Our panel includes a PTAB Judge, and an in-house counsel and law firm attorney who are both experienced in AIA post-grant proceedings at the PTAB and in European opposition. They will consider the ways in which PGR is likely to develop, including whether certain industries are liable to be targeted; how to avoid pitfalls in pursuing parallel challenges in the U.S. and Europe; the deterrence of the estoppel provisions; and important implications for a company if it steps up the monitoring of competitors’ patent applications.

Speakers:

  • Hon. Jennifer Bisk, Patent Trial and Appeal Board, USPTO
  • Mark Charles, Procter & Gamble Co.
  • Marc Wefers, Fish & Richardson, PC



Patent Owner Strategy in Post-grant Proceedings

Webinar Date: 10/03/2013

Hundreds of patents are currently being challenged in USPTO litigation under the new post-grant proceedings created by the AIA. Most early analyses have focused on petitioner strategy; for instance, how do you get a petition granted by the PTAB? This webinar, by contrast, will consider the options open to the patent owner at every stage of the process, including:

  • What steps should patent owners now take before asserting a patent to better position themselves for a post-grant proceeding? Prior to the AIA, some patentees would preemptively challenge their own patents in an ex parte reexamination proceeding in the hope that the same art would be deemed culmulative in a later inter partes reexamination. Is this tactic still effective for patentees facing the imminent threat of an inter partes review? Should patentees choose ex parte reexam or reissue?
  • Should patent owners accept the opportunity to make a preliminary response to a petition and, if yes, how make the most of it?
  • What is scope has the PTAB allowed to amend claims in the new post-grant proceedings?
  • What are the best tactics for patent owners in settlement discussions involving post-grant proceedings?

Speakers:

  • Matthew Cutler, Harness, Dickey & Pierce
  • Jeanne Suchodolski, Intellectual Ventures
  • Jon Wright, Sterne, Kessler, Goldstein & Fox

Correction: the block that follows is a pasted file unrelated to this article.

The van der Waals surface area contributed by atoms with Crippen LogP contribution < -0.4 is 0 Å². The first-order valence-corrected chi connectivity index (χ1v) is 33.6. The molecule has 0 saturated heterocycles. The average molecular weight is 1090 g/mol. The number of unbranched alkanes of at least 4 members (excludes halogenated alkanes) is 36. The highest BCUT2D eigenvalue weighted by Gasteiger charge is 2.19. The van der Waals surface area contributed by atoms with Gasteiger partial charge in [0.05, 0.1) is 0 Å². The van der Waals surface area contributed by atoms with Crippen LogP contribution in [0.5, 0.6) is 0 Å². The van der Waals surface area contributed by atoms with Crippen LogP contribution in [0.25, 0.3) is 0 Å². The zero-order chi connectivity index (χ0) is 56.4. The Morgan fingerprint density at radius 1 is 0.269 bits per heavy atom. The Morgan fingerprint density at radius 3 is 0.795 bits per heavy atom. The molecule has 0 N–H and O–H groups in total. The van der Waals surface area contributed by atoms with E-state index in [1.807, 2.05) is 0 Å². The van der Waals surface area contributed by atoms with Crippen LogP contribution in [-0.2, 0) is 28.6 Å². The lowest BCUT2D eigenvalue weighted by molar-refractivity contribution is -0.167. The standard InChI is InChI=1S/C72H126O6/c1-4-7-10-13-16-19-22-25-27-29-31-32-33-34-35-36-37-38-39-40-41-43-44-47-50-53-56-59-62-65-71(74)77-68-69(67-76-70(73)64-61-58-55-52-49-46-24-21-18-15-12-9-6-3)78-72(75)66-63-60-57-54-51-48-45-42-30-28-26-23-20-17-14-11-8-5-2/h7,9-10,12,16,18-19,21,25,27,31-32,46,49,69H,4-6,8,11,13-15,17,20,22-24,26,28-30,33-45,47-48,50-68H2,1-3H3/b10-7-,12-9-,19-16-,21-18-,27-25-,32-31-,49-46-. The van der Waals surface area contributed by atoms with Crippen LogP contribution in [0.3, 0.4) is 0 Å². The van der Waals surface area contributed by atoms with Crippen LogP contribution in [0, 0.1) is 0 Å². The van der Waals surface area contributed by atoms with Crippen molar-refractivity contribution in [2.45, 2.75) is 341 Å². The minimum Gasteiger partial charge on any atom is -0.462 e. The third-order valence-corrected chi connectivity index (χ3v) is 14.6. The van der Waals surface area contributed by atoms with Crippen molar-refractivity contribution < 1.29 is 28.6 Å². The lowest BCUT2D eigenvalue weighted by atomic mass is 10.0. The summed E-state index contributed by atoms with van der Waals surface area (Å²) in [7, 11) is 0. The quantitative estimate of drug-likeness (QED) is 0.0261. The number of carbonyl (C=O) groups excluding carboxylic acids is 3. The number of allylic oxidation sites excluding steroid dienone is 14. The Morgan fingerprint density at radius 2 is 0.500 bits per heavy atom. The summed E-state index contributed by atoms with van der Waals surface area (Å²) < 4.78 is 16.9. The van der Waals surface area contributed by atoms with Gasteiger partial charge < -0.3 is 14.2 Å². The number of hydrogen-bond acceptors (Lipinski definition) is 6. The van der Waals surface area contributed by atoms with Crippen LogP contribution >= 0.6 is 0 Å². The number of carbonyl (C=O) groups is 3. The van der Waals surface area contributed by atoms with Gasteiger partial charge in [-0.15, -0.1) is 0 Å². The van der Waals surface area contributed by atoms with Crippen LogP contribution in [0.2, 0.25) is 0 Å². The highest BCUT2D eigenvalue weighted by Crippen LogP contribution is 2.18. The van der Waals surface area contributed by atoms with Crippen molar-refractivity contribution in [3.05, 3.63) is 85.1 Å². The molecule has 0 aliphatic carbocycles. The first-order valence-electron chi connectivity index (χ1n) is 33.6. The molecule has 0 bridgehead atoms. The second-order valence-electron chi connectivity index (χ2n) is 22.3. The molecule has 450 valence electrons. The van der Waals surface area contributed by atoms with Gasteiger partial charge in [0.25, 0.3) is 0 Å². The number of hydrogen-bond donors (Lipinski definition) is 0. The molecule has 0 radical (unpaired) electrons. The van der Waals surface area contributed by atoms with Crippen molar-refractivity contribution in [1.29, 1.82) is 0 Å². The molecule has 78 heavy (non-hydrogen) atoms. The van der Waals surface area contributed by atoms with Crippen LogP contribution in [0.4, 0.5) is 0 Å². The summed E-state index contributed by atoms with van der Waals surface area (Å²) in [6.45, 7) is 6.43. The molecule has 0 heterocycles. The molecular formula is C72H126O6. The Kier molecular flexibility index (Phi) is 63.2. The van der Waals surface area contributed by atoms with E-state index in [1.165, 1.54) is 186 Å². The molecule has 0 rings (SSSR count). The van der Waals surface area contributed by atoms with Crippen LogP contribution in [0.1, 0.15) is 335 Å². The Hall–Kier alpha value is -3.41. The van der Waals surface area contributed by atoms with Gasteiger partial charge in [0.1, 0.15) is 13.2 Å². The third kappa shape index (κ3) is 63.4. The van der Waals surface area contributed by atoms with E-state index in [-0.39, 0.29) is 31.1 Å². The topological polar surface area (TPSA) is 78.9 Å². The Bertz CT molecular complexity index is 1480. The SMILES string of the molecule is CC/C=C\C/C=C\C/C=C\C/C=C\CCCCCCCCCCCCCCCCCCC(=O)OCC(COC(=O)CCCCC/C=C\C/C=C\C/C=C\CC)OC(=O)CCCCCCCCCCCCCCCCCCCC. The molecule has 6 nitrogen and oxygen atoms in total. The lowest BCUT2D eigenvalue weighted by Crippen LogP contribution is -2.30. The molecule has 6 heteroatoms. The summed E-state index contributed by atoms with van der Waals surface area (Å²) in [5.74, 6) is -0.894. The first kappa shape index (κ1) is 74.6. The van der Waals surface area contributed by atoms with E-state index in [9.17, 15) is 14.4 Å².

Post-grant Proceedings with Concurrent Litigation: Strategic Considerations

Webinar Date: 09/04/2013

The post-grant proceedings created by the America Invents Act are quickly becoming a major new feature of patent practice. Many post-grant petitions are filed by defendants in concurrent litigation who are hoping to invalidate at the USPTO the patent asserted against them in a U.S. court. Yet figuring out all implications of filing a post-grant proceeding in that circumstance is no easy task, and being surprised by a twist or turn could result in a litigation disaster. For instance, claim construction arguments must be coordinated between the two venues, and settlement flexibility may be hindered because an inter partes review cannot be terminated unless all co-petitioners agree. Some important issues, including the scope of estoppel described in the AIA, are likely to be litigated in the future. Our panel will consider the key issues of stays, claim construction, estoppel, joinder, and settlement.

Speakers:

  • Erika Arner, Finnegan, Henderson, Farabow, Garrett & Dunner, LLP
  • Dion Bregman, Morgan, Lewis & Bockius LLP
  • Juliana Mirabilio, Oracle



Versata v. SAP and Fresenius v. Baxter: Res Judicata and Collateral Estoppel in Post-grant Proceedings and Concurrent Litigation

Webinar Date: 08/28/2013

The post-grant proceedings created by the America Invents Act are quickly becoming at a major new feature of patent practice. Because most post-grant fillings involve patents in concurrent litigation, an important interconnection is developing between proceedings at the USPTO’s new Patent Trial and Appeal Board, on the one hand, and U.S. district courts and the U.S. Court of Appeals for the Federal Circuit on the other. The outline of this relationship is emerging, and the details have yet to be fully defined. But the definition of this nexus is likely to influence the outcome of many patent disputes in coming years.

The panel will examine what happens when the PTAB and the Federal Circuit come to different conclusions about the same patent at different times. Our panel will consider the procedural stance of the two named cases, enumerate other conflicting situations that are likely to emerge, and discuss what legal principles will prevail to solve the resulting conundrums.

Figuring out all implications of Filing a Post-grant Proceeding with Concurrent Litigation is no easy task, and being surprised by a twist or turn could result in a litigation disaster. For instance, claim construction arguments must be coordinated between the two venues. Tune into IPO’s IP Chat Channel on September 4th for a discussion on Strategic Considerations that will consider the key issues of stays, estoppel, claim construction and settlement.

Speakers:

  • Scott Daniels, Westerman Hattori
  • Bernard Knight, USPTO
  • Jeffrey Kushan, Sidley Austin



Pleading Patent Infringement After Twombly and Iqbal

Webinar Date: 05/16/2013